Skip to main content

The Forgotten Virtue: Modesty In Dress


By Monsignor Charles M. Mangan

Dress for both men and women has changed dramatically during the last fifty years. Much of what is worn today is meant to expose rather than conceal the human body.

For centuries, Christians have looked to the virtue of modesty as it applies to vesture in order to judge what is appropriate.

The Catholic tradition has given us a valuable definition of modesty, which is the virtue that regulates one’s actions and exterior customs concerning sexual matters. It controls one’s behavior so as to avoid unlawful sexual arousal in oneself or others.

Modesty is one of the Twelve Fruits of the Holy Spirit, which are perfections that the Holy Spirit forms in us as “the first fruits of eternal glory”: charity, joy, peace, patience, kindness, goodness, generosity, gentleness, faithfulness, modesty, self-control, chastity.

To dress modestly is to avoid deliberately causing sexual excitement in oneself or one’s neighbor. One who dresses modestly shuns clothes that are known or reasonably expected to effect sexual arousal in oneself or others. Modesty is dress pertains to both genders.

Pope Pius XII (1939-1958), in harmony with the Magisterium and orthodox spiritual authors, addressed the necessity of cultivating modesty.

“How many young girls there are who see nothing wrong in following certain shameless styles like so many sheep. They would certainly blush with shame if they could know the impression they make, and the feelings they evoke, in those who see them.

“The good of our soul is more important than the good of our body; and we have to prefer the spiritual welfare of our neighbor to our bodily comforts . . . If a certain kind of dress constitutes a grave and proximate occasion of sin, and endangers the salvation of your soul and others, it is your duty to give it up . . . O Christian mothers, if you know what a future of anxieties and perils, of illguarded shame you prepare for your sons and daughters, imprudently getting them accustomed to live scantily dressed and making them lose their sense of modesty, you would be ashamed of yourselves and you would dread the harm you are making for yourselves, the harm which you are causing to these children, whom Heaven has entrusted to you to be brought up as Christians.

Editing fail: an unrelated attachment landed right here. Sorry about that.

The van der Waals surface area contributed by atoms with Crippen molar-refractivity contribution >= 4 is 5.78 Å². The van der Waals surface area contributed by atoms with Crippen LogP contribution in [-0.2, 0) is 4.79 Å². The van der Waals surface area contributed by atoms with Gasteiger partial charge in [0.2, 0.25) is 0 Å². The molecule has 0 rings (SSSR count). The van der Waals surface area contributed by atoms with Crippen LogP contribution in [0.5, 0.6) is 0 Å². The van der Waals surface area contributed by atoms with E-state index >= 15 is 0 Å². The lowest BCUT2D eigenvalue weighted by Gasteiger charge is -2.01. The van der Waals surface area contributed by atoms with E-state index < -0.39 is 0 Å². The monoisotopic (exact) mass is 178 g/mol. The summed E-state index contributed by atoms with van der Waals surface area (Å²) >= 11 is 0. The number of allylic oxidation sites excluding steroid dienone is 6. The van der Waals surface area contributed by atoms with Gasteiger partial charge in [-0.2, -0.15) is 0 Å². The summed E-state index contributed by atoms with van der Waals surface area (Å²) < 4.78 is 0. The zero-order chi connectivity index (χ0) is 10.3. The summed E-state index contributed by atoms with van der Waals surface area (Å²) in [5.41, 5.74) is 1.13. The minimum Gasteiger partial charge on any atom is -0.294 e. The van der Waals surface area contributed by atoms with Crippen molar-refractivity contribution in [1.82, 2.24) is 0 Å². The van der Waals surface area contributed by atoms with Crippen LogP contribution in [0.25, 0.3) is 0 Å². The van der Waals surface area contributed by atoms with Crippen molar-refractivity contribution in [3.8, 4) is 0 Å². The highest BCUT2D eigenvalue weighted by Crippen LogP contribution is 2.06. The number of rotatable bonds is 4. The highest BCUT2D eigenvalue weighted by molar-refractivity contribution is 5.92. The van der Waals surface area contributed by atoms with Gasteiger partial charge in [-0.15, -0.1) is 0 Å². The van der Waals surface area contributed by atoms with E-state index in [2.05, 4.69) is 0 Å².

“Christian girls, think also of this: the more elegant you will be, and the more pleasing, if you dress with simplicity and discreet modesty.”

On November 8, 1957, Pope Pius presented the still-valid principles of modesty in dress.

Clothing fulfills three necessary requirements: hygiene, decency and adornment. These are “so deeply rooted in nature that they cannot be disregarded or contradicted without provoking hostility and prejudice.”

Hygiene pertains mostly to “the climate, its variations, and other external factors” (e.g. discomfort, illness). Decency involves the “proper consideration for the sensitivity of others to objects that are unsightly, or, above all, as a defense of moral honesty and a shield against disordered sensuality.” Adornment is legitimate and “responds to the innate need, more greatly felt by woman, to enhance the beauty and dignity of the person with the same means that are suitable to satisfy the other two purposes.”

Fashion “has achieved an indisputable importance in public life, whether as an aesthetic expression of customs, or as an interpretation of public demand and a focal point of substantial economic interests.